(i) direct and enable financial institutions in Japan, not otherwise exempt or deemed-compliant, to register with the IRS and confirm their intention to comply with official guidance issued by Japanese authorities that is consistent with the obligations of participating FFIs under FATCA, and
(ii) provide additional information about U.S. recalcitrant accounts as requested by Treasury pursuant to the exchange of information provisions included in the U.S.-Japan tax treaty.
The relevant U.S. authorities would agree to:
(i) eliminate the obligation of each FFI in Japan to enter into a separate FFI agreement, provided that each FFI is registered with the IRS or is excepted from registration,
(ii) identify specific categories of Japanese financial institutions or entities that would be treated as deemed-compliant or exempt due to presenting a low risk of tax evasion (e.g., certain Japanese pension funds), and
(iii) eliminate U.S. withholding under FATCA on payments to financial institutions in Japan that have registered or entered into an FFI agreement with the IRS and conduct due diligence and reporting in a manner consistent with FATCA requirements or are treated as deemed-compliant or exempt pursuant to the agreed upon framework.
Similar to the U.S.-Swiss proposed agreement, financial institutions in Japan that comply with their obligations would not be required to:
(i) terminate the account of a recalcitrant account holder, or
(ii) impose passthru payment withholding on payments to recalcitrant account holders, to FFIs organized in Japan that have registered or entered into an FFI agreement with the IRS, or are otherwise exempt or deemed compliant, or to FFIs in another jurisdiction with which the U.S. has in effect either an agreement for an intergovernmental approach or an agreement for intergovernmental approach.
This third approach announced last week effectively represents a country-by-country modification of the FATCA rules. Under this system all financial institutions in the country would be identified to the IRS and either be exempted or agree to share information about U.S. account holders. (For example, the joint Swiss-U.S. statement mentions "certain small, local FFIs and institutions/schemes in the field of the Swiss pension system" that could be exempted.) In exchange, all such country's FFIs would be exempt from Section 1471 withholding tax. Also, identification of recalcitrant account holders (e.g., ones who refuse to comply with a request for information) would occur on an aggregate basis under existing treaty obligations rather than FFI-by-FFI. Finally, the participating country's FFIs would be exempt from the onerous passthru payment rules.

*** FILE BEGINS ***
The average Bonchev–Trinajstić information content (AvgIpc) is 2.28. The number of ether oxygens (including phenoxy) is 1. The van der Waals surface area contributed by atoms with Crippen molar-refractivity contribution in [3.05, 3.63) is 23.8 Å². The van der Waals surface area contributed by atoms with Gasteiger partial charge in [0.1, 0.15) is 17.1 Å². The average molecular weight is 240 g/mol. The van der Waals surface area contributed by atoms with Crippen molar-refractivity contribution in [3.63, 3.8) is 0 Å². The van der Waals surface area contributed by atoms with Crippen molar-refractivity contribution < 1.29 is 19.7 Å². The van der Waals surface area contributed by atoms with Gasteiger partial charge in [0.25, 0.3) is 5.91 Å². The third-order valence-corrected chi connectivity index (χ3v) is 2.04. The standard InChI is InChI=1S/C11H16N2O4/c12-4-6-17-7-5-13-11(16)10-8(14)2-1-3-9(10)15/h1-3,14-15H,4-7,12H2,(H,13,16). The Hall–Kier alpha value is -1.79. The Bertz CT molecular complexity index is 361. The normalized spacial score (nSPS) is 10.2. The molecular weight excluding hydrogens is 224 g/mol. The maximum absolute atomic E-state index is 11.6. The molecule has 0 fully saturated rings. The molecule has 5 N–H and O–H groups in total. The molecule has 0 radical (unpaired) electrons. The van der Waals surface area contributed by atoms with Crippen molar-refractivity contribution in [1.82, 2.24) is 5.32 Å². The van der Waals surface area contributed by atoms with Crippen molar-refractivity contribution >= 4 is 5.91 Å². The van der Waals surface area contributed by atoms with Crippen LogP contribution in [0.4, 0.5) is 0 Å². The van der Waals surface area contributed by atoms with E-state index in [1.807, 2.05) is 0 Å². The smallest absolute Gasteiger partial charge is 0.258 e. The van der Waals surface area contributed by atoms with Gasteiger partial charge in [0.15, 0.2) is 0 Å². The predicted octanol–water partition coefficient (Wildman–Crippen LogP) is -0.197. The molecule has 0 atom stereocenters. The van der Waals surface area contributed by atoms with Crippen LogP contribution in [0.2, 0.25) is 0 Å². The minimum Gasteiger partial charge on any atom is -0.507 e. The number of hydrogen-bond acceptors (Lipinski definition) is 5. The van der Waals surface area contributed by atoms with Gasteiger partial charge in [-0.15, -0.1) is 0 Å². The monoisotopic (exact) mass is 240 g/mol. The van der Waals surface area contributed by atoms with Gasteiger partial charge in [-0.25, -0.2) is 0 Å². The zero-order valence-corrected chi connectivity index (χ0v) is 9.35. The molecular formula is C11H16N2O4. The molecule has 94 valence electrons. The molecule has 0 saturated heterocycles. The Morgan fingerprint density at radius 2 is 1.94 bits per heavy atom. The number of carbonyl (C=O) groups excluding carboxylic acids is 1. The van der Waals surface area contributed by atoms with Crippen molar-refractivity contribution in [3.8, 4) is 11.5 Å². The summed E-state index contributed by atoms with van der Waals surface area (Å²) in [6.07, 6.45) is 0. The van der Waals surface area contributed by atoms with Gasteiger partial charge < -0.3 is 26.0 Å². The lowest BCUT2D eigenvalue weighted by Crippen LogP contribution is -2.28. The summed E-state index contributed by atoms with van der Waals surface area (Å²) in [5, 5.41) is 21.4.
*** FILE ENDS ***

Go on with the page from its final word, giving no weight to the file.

Interestingly, this per country approach is not uniform. Under the Swiss version, Swiss FFIs would enter into FFI Agreements with the IRS. Under the Japanese version, non-exempt Japanese FFIs would register with the IRS and confirm their intention to comply with official guidance issued by Japanese authorities that is consistent with the obligations of participating FFIs.
The joint statements merely announce an intent to negotiate or explore agreements along the foregoing lines. No date is set forth for actual agreements although presumably they would be in force beginning in 2014, when FATCA would otherwise take effect.
For all FATCA updates, including the joint statements, see our FATCA website at KNOWFatca.com.
1 All Section references are to the Internal Revenue Code of 1986, as amended (the "Code") and the Treasury regulations promulgated thereunder.
Because of the generality of this update, the information provided herein may not be applicable in all situations and should not be acted upon without specific legal advice based on particular situations.